In e-commerce site, consumers would provide a overall rating with multi-aspect ratings. For example, if a consumer purchase a camera, he would provide a rating info as follows:

User    Product    Size/Wight    Appearance    Battery    Price    Display    Overall
A       Camera 1      4             2              3        5        5          4 
B       Camera 2      4             2              3        5        5          2
C       Camera 3      2             4              5        1        2          4
D       Camera 4      2             4              5        1        2          2

In practice, in our dataset, a consumer would only purchase a camera. So, how can we determine the correlation between pair of users (A vs B, or A vs C, etc) using the provided heterogeneous data.

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    $\begingroup$ Correlation is something one computes between variables, not between users. Are you looking to see how variables relate to one another, e.g., whether smaller size tends to mean lower price? Or are you looking to devise a system to assess how similar different users are to one another (a less straightforward problem requiring more subjective criteria)? $\endgroup$ – rolando2 Oct 29 '11 at 13:44
  • $\begingroup$ I think different consumers would contains various preferences among these features (Size, Appearance, etc). Now, we have the overall rating and aspect ratings, so, i think we can get something interesting from these mutual rating information. $\endgroup$ – Charlie Epps Oct 30 '11 at 2:29

Cluster analysis might be your answer. It is a family of methods used to determine the degree of similarity among different cases (in your instance, cases would mean either people or cameras). There are many cluster analysis methods, and even within a given method there are many options or specifications to be chosen by the analyst. 10 different analysts might arrive at 10 different solutions. So I can't give you a recipe that you can follow in order to achieve your goal; I don't think anyone can.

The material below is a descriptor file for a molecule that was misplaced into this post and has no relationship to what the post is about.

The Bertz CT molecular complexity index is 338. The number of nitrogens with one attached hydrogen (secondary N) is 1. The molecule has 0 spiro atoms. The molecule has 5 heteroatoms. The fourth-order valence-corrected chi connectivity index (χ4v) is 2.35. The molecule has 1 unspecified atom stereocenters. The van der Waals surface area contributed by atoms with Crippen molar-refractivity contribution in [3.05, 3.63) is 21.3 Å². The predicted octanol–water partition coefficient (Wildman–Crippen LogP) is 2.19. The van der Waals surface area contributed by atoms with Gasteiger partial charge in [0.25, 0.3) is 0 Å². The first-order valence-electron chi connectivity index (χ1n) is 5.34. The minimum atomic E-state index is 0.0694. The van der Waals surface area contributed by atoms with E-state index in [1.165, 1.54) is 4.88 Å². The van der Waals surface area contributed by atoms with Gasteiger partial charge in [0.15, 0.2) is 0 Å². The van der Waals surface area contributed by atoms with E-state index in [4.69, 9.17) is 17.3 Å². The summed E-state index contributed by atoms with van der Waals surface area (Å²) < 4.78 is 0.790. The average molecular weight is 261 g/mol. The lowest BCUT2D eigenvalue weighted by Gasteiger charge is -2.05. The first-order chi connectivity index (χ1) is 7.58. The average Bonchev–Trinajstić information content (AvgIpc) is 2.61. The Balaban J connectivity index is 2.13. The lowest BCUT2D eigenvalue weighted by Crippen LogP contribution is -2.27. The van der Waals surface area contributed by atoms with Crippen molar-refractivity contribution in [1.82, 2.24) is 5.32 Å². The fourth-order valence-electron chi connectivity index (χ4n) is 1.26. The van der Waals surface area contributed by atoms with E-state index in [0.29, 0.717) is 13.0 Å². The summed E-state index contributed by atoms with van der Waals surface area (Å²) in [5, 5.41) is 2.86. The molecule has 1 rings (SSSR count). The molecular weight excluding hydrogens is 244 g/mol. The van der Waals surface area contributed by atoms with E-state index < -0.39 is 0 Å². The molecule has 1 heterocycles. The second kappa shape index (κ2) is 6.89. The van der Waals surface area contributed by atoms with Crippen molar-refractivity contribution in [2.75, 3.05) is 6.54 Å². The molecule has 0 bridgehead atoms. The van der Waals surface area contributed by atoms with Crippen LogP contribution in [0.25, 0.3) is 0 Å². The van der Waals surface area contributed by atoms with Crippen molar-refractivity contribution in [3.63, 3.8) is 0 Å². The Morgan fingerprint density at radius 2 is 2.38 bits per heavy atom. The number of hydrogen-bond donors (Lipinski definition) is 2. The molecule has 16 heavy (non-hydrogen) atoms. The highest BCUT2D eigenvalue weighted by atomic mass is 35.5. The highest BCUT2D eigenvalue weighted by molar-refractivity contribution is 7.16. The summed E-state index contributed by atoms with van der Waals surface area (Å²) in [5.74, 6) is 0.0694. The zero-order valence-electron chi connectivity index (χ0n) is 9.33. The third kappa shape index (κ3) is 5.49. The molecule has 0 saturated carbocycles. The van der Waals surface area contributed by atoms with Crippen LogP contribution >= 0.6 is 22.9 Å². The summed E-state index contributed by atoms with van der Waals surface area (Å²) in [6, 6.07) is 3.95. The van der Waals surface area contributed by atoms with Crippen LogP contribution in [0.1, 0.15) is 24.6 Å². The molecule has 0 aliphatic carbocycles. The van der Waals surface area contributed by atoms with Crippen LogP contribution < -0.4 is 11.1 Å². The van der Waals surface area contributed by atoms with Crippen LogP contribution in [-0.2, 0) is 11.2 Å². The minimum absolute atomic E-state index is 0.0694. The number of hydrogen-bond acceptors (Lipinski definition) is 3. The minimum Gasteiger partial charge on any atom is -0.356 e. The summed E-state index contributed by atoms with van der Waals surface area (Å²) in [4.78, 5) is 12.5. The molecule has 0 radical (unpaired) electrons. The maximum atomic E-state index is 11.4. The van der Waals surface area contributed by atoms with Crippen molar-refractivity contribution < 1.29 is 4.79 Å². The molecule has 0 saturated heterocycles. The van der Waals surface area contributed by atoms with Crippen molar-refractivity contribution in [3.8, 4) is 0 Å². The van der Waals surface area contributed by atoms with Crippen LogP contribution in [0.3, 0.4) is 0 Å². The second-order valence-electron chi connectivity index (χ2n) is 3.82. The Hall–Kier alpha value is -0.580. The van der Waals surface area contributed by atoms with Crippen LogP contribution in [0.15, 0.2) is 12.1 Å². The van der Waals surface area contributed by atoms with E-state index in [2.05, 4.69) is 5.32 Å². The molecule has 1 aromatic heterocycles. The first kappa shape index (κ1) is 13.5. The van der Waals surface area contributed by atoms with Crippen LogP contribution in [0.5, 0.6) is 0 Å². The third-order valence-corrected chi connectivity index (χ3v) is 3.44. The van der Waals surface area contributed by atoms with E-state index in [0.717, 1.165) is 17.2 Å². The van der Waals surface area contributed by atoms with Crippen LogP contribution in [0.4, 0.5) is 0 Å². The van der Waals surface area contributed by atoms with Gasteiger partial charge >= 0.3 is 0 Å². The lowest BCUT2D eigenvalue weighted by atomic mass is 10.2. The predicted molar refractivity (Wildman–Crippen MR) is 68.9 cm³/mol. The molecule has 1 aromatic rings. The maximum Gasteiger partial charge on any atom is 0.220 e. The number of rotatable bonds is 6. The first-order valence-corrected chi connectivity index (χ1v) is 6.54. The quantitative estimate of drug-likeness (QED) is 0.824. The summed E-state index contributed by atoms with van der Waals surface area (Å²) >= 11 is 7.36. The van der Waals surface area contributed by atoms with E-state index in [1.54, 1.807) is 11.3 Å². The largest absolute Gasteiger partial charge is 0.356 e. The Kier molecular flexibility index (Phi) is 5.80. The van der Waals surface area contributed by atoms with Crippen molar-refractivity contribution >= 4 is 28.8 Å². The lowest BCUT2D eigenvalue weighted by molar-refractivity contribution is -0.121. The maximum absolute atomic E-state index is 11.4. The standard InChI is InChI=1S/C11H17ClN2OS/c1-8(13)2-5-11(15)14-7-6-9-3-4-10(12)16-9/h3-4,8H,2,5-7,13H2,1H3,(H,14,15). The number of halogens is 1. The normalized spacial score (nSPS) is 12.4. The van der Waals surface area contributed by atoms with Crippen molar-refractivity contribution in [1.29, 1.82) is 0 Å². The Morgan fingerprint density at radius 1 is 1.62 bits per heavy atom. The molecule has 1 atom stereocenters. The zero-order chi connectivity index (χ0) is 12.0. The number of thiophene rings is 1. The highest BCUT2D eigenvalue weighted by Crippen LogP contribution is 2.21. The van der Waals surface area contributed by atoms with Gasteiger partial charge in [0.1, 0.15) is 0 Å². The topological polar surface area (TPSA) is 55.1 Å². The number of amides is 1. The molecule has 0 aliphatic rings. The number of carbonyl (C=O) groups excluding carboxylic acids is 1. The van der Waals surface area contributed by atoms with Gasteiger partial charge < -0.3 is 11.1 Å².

Multidimensional scaling is another approach to seeing how the different cases compare to one another. (Most commonly it is applied to variables, but it can also map cases in N-dimensional space.) If anything, though, it is even more technical than cluster analysis.

As you read up on these things, you might also want to look into perceptual mapping or the Galileo technique.

  • $\begingroup$ for the clustering approach, the most important issue is to find the similarity metric. However, in my instance, one consumer would only purchase a single product. So, for the users who purchased different products, we can't directly compute the similarity between them using the given ratings. $\endgroup$ – Charlie Epps Oct 30 '11 at 5:15

I think you are using the English meaning of correlation but looking for something known in literature as 'Association rule learning' - it shows how the buying options are related. e.g., if someone rates size/weight high are they equally likely to do so for batter too??

This won't work between individual users but will go over the entire data set and decide the association. The most common algorithm taught to beginners is A Priori and you may want to have a look at it to see if it suits your needs to start with. What @rolando2 suggests is also good - there are cluster algorithms like Birch that could help you with it too!

Hope this helps...

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    $\begingroup$ traditional clustering or association rule learning approach would not work here. Noted that a consumer would have bought only a single product. So, the association rule would not probable. However, The consumer provide the aspects ratings and overall ratings. So, i think we can get the probably similarity between pair of users given these ratings info. $\endgroup$ – Charlie Epps Oct 31 '11 at 6:05

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